This cluster focuses on the ecology of Russia and its largest neighbor to the East, China, through various cultural, scientific, and social lenses. We will probe ecological concerns in Russia and China from a scientific, cultural, and even linguistic perspective. The focal point of this cluster, which includes language instruction in Russian, will be two weeks of travel between Moscow and Taipei along the Trans-Siberian and Trans-Mongolian train lines, exploring both ecological issues at play in Russian culture and plant diversity on China’s western frontier, we hope to gain special insight into the fragile ecologies of the Russian Far East and China.
This cluster has been made possible by generous grants from the Henry Luce Foundation.
Eurasia in the Anthropocene Courses:
Biology 225: Biology and the Ecology of Plants
Plants are critical to numerous contemporary issues, such as ecological sustainability, economic stability, and human health. Students will examine the fundamentals of how plants are structured, how they function, how they interact with other organisms, and how they respond to environmental stimuli. In addition, students will be taught to identify important local species, and will explore the role of plants in human society and ecological systems. Taught by Sydne Record.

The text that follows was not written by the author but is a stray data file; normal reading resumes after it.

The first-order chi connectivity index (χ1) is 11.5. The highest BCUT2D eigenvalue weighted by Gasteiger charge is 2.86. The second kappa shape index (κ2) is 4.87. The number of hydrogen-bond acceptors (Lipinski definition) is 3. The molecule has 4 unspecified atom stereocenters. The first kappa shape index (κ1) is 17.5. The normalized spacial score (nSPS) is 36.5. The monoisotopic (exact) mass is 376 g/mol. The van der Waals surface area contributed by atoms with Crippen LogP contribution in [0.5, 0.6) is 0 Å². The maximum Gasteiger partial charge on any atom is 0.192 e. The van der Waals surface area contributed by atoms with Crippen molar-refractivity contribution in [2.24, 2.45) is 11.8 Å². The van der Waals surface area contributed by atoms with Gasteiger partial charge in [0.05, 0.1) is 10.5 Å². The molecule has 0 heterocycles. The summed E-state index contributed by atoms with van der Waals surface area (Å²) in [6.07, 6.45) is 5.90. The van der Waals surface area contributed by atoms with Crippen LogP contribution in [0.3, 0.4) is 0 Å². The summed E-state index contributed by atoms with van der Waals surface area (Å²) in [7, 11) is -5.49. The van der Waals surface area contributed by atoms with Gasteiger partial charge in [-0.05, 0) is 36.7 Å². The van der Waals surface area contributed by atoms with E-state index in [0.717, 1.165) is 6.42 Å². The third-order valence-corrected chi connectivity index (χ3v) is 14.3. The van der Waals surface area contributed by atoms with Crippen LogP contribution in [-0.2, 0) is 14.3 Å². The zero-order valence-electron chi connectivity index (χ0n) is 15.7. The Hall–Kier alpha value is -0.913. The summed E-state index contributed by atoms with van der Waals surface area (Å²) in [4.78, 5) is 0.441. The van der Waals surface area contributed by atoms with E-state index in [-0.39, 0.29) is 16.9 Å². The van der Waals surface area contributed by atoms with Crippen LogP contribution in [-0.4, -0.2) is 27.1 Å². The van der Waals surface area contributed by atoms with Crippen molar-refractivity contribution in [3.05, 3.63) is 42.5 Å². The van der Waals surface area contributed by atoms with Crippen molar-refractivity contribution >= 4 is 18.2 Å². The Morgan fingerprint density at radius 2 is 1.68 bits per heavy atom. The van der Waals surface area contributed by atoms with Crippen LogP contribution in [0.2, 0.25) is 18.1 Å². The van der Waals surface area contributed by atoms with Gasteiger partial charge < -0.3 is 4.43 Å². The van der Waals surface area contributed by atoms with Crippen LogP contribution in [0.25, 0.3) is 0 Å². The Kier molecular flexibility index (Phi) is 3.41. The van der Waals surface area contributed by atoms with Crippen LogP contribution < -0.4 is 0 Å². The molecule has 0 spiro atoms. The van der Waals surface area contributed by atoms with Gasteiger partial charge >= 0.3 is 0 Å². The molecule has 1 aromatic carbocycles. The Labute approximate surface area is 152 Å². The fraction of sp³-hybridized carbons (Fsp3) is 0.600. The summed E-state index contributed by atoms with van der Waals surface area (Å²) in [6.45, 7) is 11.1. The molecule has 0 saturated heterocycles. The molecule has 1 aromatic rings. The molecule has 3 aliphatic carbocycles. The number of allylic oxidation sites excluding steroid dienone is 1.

Russian 227: Russia and its Ecology: Cultural and Historical Perspectives
This course, taught by Tim Harte, will explore the historical, social, and cultural significance of the environment in Russian literature and the visual arts. As the largest country on the planet and as a sprawling nation that covers almost a sixth of the world's land mass, Russia has both cherished and exploited its vast forests and ample natural resources. Exploring Russian culture from an ecological perspective, we will delve into the fiction, poetry, cinema, and photography that has raised environmental issues or, in the opposite vein, has promoted rapid industrial development and a swift taming of Russia's natural landscape for the sake of progress.
Russian 106: Intensive Survival Russian
This course will be an intensive "crash" course in Russian for those enrolled in the 360 who have no prior experience studying or speaking Russian (those in the 360 who have studied the Russian language in the past will be expected to take a concurrent Russian language course at the College). Intensive survival Russian, which will be taught in the first half of the semester (prior to our travel to Russia), will entail 5 hrs./week of elementary language instruction in Russian, with special emphasis on speaking skills needed for the trip. The second half of the course will complete first semester of First Year Russian. Taught by Irina Walsh.